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Old 08-02-2012, 08:54 AM
 
Location: Salem, OR
13,745 posts, read 31,570,576 times
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Quote:
Originally Posted by kreebby View Post
This makes much more sense now but what about when land isn't a factor.

For example, these quotes don't include the land. They assume I already own it. The quotes I gave for the friends who built their own also did not include the land.
Since the land wasn't included it is just cost of materials and geology.
In the PNW, hardiplank siding or cedar are the sidings of choice due to the rainy conditions. Someone in the midwest or south can get away with using LP which is much cheaper. The kitchen and bathrooms will really cost a lot and people can splurge or save here. You can spend $200 on a sink or $2,000 on a sink. You'd have to look at the materials list from the builder to really see where the cost differences are.

We also have many sloped lots out here. You have to grade these lots, remove trees, deal with rock, etc. That costs more to build on than a flat plain.
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Old 08-02-2012, 11:41 AM
 
96 posts, read 237,835 times
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Thank you all so much for taking the time to explain this to me. I am uninformed it would seem!

I think the tough part with a home is deciding where and where not to go "high quality". To me, when building a home you should put the money in things like insulation, floors, the frame of the house, the windows (in terms of the kind of glass you use), siding, roof, and non-carpet floors at the very least. Things like countertops, fancy appliances, carpet, cabinets and bathroom utilities can be changed later when you have more money and you can do it yourself. I have seen so many houses around the PNW where people/builders went with low to average quality siding and you can see the age of the homes, meanwhile there are others that look brand new (despite being 40+ years old and in the rain). It really does a lot for home value to prevent problems from happening in the first place.

Am I correct in these assumptions? My approach to daily life is to get it right (or as close to "right" as I can afford) the first time rather than going cheap but making gradual upgrades each time and spending a significant amount more in the long run.

A few questions about materials.

How do recycled glass/paper or linoleum countertops compare to things like quartz or granite?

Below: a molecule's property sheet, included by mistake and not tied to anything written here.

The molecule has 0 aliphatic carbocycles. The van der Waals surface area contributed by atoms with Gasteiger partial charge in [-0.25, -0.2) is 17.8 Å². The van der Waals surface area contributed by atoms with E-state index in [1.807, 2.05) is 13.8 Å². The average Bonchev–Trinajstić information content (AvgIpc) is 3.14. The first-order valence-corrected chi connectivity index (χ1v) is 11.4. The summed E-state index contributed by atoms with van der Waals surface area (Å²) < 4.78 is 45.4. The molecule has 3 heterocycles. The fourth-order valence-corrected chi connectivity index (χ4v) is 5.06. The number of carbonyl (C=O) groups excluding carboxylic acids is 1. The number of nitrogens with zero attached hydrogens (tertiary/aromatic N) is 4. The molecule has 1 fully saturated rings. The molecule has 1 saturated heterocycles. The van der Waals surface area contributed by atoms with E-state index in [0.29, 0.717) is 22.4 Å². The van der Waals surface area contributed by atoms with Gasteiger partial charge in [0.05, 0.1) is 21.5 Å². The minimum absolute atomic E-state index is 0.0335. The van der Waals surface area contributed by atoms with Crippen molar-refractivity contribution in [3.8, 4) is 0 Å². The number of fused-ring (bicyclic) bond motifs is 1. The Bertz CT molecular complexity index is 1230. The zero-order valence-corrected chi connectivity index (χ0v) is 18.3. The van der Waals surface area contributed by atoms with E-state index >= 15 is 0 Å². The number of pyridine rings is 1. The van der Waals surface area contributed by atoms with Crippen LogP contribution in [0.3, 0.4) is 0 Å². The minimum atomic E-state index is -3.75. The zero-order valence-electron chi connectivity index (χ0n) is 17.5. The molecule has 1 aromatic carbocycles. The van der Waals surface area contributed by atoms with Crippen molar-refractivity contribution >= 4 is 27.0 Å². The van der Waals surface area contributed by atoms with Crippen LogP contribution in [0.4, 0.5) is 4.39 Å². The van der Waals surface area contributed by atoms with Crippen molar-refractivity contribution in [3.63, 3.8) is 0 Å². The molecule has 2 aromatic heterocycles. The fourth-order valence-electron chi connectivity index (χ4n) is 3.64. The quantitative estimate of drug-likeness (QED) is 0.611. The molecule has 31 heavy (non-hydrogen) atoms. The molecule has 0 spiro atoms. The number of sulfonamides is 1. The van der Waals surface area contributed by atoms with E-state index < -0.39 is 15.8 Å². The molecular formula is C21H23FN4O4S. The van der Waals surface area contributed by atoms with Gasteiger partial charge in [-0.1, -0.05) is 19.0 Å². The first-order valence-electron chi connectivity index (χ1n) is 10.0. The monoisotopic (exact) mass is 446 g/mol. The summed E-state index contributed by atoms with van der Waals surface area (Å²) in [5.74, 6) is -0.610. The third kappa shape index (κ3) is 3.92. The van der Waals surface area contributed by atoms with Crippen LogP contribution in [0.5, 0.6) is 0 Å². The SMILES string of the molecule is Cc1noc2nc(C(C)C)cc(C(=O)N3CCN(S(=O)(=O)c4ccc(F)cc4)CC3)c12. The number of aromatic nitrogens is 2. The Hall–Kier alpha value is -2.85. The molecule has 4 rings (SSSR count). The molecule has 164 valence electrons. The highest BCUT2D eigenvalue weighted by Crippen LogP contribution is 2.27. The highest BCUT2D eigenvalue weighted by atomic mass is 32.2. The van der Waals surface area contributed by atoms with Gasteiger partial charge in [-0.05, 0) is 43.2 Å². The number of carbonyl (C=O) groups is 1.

Is there a significant difference in cost between a steel frame and a wood frame?
Lastly, what is the biggest difference between architects like Finne/Rhodes/Vandervort and builders such as Burnstead? What makes the architects so much more expensive?


Quote:
Originally Posted by StealthRabbit View Post
I have never heard of including land prices in "building-custom-home' and I have built many (all in PNW.)

There are many things to change costs, but the 'contractor' and finish materials are the biggies.

I have built most of mine for under $50/sf and all have been rural VIEW homesites, had wells, septic, LONG driveways = HIGH utility material costs (and ROCK at $1,000 for 22 yrd), basements, and stone fireplaces, and natural wood trim and doors (all very spendy). and LOTS of windows and insulation + earthquake ties and straps and HUGE foundations (we are required to have 4' wide footings !!!). I do quite a bit of the work (NOT SHEETROCK!!) and use 30yr+ warantee materials.

BEWARE - You spend about 50% of your costs (and 70% of time) AFTER sheetrock

I like to utilize much passive solar and creative ventilation / heating.

I REQUIRE all subs to sign a Microsoft PROJECT worksheet that specifies their window of opportunity. If they are LATE they suffer big time.

The secret $$ savings is to collect materials from excess (contractors that miss order or miss measure), and Habitat / Reconstruction, AND Craigslist / free cycle. Build a LARGE shop FIRST, and fill it up with treasures, THEN build / design as you go. Shop Home Depot for miss ordered / damaged goods. I got a 12'x12' Garage door for $121, regularly $782. and a WHOLE kitchen cabinet set that had been pushed off a truck with a forklift.